Since 1951, NASA (known in those pre-space days as NACA) and the United States Air Force have used the “X” designation for experimental aircraft that push technological boundaries. The best known of these vehicles, such as the X-1 and X-15, were used to study flight at extreme altitude and speed. Several fighter jets got their start as X-planes over the decades, and a number of hypersonic scramjet vehicles have flown under the banner. As such, the X-planes are often thought of as the epitome of speed and maneuverability.
So the X-57 Maxwell, NASA’s first piloted X-plane in two decades, might seem like something of a departure from the blistering performance of its predecessors. It’s not going to fly very fast, it won’t be making any high-G turns, and it certainly won’t be clawing its way through the upper atmosphere. The crew’s flight gear won’t even be anything more exotic than a polo and a pair of shorts. As far as cutting-edge experimental aircraft go, the X-57 is about as laid back as it gets.
But like previous X-planes, the Maxwell will one day be looked back on as a technological milestone of its own. Just as the X-1 helped usher in the era of supersonic flight, the X-57 has been developed so engineers can better understand the unique challenges of piloted electric aircraft. Before they can operate in the public airspace, the performance characteristics and limitations of electric planes must be explored in real-world scenarios. The experiments performed with the X-57 will help guide certification programs and government rule making that needs to be in place before such aircraft can operate on a large scale.
Astronomy is undoubtedly one of the most exciting subjects in physics. Especially the search for exoplanets has been a thriving field in the last decades. While the first exoplanet was only discovered in 1992, there are now 4,144 confirmed exoplanets (as of 2nd April 2020). Naturally, we Sci-Fi lovers are most interested in the 55 potentially habitable exoplanets. Unfortunately, taking an image of an Earth 2.0 with enough detail to identify potential features of life is impossible with conventional telescopes.
This telescope isn’t like something you’d set up in your back yard, either. It’s more similar to the Aricebo Observatory in Puerto Rico which uses natural topography to help form the telescope. The proposed telescope on the far side of the moon would use a robot to deploy a net along a fairly large crater to act as a parabolic dish, while another robot would suspend the receiver above the crater. The large size is necessary for viewing deep into space, but is also because of the low-frequency radio signals they hope to capture.
Building a dish like this on the moon is sure to be no easy task, especially since remote control on the far side of the moon is difficult for precisely the reasons that make this a good location for a telescope. But with an appropriate amount of funding and some sufficiently autonomous robots it should be possible. Plus, you never know what you’ll find when looking deep into space.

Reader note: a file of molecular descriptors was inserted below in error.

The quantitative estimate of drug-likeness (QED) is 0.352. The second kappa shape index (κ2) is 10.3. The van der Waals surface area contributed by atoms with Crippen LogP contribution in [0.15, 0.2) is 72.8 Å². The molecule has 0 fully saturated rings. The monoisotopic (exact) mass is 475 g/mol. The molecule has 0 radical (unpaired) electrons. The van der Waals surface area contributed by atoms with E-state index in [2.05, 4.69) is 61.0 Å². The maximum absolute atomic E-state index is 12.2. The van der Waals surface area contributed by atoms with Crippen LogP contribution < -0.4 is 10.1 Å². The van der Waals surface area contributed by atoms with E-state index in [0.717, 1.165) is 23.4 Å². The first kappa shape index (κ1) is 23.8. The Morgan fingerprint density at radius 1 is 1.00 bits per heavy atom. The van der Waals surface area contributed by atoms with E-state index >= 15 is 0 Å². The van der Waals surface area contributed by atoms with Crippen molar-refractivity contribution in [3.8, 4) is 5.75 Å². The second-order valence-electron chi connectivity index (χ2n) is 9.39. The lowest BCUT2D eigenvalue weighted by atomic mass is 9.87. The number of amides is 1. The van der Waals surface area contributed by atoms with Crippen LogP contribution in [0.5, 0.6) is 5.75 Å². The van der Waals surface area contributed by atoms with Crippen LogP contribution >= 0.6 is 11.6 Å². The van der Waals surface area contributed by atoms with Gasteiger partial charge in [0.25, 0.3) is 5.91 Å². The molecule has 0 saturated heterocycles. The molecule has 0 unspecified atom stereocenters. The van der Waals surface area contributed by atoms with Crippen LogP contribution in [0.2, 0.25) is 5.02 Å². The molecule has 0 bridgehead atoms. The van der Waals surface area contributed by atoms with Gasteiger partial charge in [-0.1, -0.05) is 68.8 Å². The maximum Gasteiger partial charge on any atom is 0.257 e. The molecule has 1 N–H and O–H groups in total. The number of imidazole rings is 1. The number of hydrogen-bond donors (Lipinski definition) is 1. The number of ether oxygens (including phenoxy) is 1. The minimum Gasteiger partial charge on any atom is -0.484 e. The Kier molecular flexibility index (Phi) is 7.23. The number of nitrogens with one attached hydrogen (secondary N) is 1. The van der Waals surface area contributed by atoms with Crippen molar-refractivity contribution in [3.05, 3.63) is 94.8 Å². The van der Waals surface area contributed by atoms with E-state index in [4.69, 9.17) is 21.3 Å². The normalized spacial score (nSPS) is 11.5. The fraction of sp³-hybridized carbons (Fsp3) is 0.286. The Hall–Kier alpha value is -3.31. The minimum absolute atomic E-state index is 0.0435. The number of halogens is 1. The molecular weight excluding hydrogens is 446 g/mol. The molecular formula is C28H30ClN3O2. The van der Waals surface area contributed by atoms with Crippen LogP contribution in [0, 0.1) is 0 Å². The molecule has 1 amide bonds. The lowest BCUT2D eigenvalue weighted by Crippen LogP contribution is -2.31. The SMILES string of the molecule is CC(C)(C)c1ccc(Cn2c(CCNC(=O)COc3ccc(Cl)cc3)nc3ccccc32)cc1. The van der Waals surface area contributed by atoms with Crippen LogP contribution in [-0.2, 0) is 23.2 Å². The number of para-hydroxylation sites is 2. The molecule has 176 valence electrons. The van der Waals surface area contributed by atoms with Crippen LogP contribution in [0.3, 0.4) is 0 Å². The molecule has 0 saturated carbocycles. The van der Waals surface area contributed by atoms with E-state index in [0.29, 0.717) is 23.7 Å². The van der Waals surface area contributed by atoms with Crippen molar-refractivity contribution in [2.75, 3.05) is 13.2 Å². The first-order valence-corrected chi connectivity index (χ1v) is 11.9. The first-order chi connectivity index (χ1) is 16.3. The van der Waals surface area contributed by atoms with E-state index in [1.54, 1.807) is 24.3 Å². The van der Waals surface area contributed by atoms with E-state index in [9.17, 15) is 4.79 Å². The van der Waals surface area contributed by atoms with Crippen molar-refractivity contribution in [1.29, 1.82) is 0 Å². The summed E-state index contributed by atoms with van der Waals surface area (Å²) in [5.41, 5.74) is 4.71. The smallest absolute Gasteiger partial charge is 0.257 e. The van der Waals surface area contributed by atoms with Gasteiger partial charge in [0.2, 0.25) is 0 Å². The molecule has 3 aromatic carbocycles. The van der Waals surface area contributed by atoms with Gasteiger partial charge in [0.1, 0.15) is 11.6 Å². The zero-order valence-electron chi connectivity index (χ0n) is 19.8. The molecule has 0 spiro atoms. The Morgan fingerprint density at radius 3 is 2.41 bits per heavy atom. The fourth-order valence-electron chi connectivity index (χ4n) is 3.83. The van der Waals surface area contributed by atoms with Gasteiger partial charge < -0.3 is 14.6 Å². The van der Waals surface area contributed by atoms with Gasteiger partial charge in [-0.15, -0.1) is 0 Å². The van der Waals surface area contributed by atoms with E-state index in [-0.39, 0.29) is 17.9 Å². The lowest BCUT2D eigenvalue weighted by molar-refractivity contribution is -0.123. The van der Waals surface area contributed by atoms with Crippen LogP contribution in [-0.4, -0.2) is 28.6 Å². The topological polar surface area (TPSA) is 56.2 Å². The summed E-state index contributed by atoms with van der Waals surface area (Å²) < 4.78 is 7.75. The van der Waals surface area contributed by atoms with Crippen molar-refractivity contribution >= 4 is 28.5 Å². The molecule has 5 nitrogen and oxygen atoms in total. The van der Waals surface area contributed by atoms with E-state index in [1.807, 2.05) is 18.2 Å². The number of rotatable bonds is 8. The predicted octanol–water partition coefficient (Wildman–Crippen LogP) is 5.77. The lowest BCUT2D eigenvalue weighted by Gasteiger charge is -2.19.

Under the current Administration, NASA has been tasked with returning American astronauts to the Moon as quickly as possible. The Artemis program would launch a crewed mission to our nearest celestial neighbor as soon as 2024, and establish a system for sustainable exploration and habitation by 2028. It’s an extremely aggressive timeline, to put it mildly.
To have any chance of meeting these goals, NASA will have to enlist the help of not only its international partners, but private industry. There simply isn’t enough time for the agency to design, build, and test all of the hardware that will eventually be required for any sort of sustained presence on or around the Moon. By awarding a series of contracts, NASA plans to offload some of the logistical components of the Artemis program to qualified companies and agencies.
For anyone who’s been following the New Space race these last few years, it should come as no surprise to hear that SpaceX has already been awarded one of these lucrative logistics contracts. They’ve been selected as the first commercial provider for cargo deliveries to Gateway, a small space station that NASA intendeds to operate in lunar orbit. Considering SpaceX already has a contract to resupply the International Space Station, they were the ideal candidate to offer similar services for a future lunar outpost.
But that certainly doesn’t mean it will be easy. The so-called “Gateway Logistics Services” contract stipulates that providers must be able to deliver at least 3,400 kilograms (7,500 pounds) of pressurized cargo and 1,000 kilograms (2,200 pounds) of unpressurized cargo to lunar orbit. That’s beyond the capabilities of SpaceX’s Dragon spacecraft, which was only designed to service low Earth orbit.
To complete this new mission, the company is proposing a new vehicle they’re calling the Dragon XL that would ride to orbit on the Falcon Heavy booster. But even for this New Space darling, there’s not a lot of time to design, test, and build a brand-new spacecraft. To get the Dragon XL flying as quickly as possible, SpaceX is going to need to strip the craft down to the bare minimum.